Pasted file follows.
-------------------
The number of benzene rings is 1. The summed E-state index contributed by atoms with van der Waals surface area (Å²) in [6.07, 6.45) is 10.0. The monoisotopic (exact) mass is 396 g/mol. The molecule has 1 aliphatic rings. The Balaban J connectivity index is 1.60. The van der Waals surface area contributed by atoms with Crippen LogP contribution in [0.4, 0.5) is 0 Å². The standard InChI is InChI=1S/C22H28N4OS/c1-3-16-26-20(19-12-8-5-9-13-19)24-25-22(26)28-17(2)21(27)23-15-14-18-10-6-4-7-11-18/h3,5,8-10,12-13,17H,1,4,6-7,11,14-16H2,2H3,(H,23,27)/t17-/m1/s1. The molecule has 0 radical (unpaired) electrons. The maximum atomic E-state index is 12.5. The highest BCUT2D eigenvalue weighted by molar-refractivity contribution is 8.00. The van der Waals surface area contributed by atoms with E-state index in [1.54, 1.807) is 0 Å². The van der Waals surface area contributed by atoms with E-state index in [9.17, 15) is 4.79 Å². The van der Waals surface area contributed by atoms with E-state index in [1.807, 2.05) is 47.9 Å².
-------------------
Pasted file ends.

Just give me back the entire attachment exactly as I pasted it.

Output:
The number of benzene rings is 1. The summed E-state index contributed by atoms with van der Waals surface area (Å²) in [6.07, 6.45) is 10.0. The monoisotopic (exact) mass is 396 g/mol. The molecule has 1 aliphatic rings. The Balaban J connectivity index is 1.60. The van der Waals surface area contributed by atoms with Crippen LogP contribution in [0.4, 0.5) is 0 Å². The standard InChI is InChI=1S/C22H28N4OS/c1-3-16-26-20(19-12-8-5-9-13-19)24-25-22(26)28-17(2)21(27)23-15-14-18-10-6-4-7-11-18/h3,5,8-10,12-13,17H,1,4,6-7,11,14-16H2,2H3,(H,23,27)/t17-/m1/s1. The molecule has 0 radical (unpaired) electrons. The maximum atomic E-state index is 12.5. The highest BCUT2D eigenvalue weighted by molar-refractivity contribution is 8.00. The van der Waals surface area contributed by atoms with E-state index in [1.54, 1.807) is 0 Å². The van der Waals surface area contributed by atoms with E-state index in [9.17, 15) is 4.79 Å². The van der Waals surface area contributed by atoms with E-state index in [1.807, 2.05) is 47.9 Å².